Should You Invest Your Rainy Day Fund?

Should You Invest Your Rainy Day Fund?
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A Different Alternative to Your Emergency Stash

The majority of finance buffs out there say to save 3-6 months worth of expenses in a savings account for emergency. Just in case you lose your job or a medical issue. I have the hardest time with this because the ultimate financial goal in life is to have your money make money. Does that happen in a savings account? Not really at just a little over 1% interest. If you’re adamant about sticking with a savings account I have an article on them bad boys. But if you’re open to an alternative approach then hear me out.

Investing

I am pro-rainy day fund. But what about investing it instead? It doesn’t even have to be in stocks. There are plenty of index funds that pay a 3 to 5 to even 8 percent dividend yield. 5-8 percent compared to 1.7% in a savings account is a huge difference. $30,000 at 1.7% will pay you $510 whereas 30,000 at 6% is $1,500 and 8% is 2,400. The difference between savings and index funds are in the thousands. Dividend compounding interest is such a beautiful thing. There are so many index funds to choose from. Real estate, retail, financial. There are ones with more recession proof companies such as McDonalds and Procter & Gamble for example.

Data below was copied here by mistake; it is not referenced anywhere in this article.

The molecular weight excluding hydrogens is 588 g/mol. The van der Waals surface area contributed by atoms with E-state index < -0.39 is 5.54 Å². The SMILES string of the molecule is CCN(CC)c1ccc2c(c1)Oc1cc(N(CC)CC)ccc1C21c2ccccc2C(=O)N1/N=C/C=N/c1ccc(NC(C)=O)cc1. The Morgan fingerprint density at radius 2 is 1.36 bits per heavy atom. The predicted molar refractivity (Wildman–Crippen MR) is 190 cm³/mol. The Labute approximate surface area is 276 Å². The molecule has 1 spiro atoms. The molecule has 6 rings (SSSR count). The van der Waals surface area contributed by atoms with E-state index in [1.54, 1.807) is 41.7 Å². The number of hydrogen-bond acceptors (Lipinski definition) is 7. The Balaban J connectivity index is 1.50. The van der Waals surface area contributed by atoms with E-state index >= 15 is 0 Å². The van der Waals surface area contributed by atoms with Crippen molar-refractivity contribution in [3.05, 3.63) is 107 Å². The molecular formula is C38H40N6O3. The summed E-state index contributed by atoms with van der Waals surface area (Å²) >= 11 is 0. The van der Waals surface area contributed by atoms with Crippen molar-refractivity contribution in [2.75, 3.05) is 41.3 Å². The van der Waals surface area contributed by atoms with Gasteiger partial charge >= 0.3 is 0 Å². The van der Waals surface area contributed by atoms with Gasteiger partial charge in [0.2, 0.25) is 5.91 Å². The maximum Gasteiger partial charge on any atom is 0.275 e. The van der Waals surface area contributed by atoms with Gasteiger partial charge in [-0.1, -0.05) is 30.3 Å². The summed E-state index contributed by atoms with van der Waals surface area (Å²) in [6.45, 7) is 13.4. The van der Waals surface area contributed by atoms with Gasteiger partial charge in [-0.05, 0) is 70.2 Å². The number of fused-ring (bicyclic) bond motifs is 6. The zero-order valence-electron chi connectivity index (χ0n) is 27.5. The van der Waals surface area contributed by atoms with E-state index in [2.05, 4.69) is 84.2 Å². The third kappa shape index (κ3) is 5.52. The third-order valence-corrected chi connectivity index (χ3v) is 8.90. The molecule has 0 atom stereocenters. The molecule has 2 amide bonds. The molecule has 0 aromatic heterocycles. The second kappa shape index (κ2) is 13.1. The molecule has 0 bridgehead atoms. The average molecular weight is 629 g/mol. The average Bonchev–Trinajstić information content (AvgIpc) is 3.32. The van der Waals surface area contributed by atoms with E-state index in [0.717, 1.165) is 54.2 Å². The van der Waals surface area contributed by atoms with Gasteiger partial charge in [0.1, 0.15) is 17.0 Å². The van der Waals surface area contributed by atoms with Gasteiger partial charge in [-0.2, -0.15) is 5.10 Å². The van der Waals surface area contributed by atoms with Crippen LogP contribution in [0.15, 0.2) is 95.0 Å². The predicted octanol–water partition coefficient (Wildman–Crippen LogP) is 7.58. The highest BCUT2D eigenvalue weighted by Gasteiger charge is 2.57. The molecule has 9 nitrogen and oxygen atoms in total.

Accessability

I’m a firm believer that the easier your emergency fund is to get to the more likely you are to spend it. Transferring your money from your online savings account takes three business days. Selling an investment, waiting for it to clear then transferring it to your checking account can take over a week. That’s a hassle. But a good hassle. 

Worst-Case Scenario

Let’s say you lose your job and the stock market plummets 50%. Everything that could possibly go wrong goes wrong. Even then there are ways to get around that. You can sign up for unemployment. You will still have money left in investments. Just not as much. And when the stock market has gone down it has always gone back up. I would sign up for a credit card that pays zero percent interest the first year. You can make minimum monthly payments until the market rebounds. The great thing about an index fund going down in price is the dividend yield will go up. So that 8% might be a 12% now. Index funds get rebalanced every 6 months to a year to alleviate massive downturns. That’s why I would pick them over a common stock as your investment of choice in a rainy day fund.  

Conclusion

With the worst case scenario being highly unlikely I would take advantage of brokerage companies charging zero dollar commissions and invest into high yield dividend index funds every month instead of having your money do absolutely nothing in a savings account. Index funds usually stay in a tight range, and if they go down you’re just buying at a cheaper price and getting a better yield in the process. People might laugh or even get mad at this approach to an emergency fund. But I think it’s fun and interesting to discuss. I won’t say to not have any money at all in a savings account. It’s ok to have some liquidity and some easy to access money. But 3-6 months worth of it not being invested and not growing is worth questioning in my opinion.

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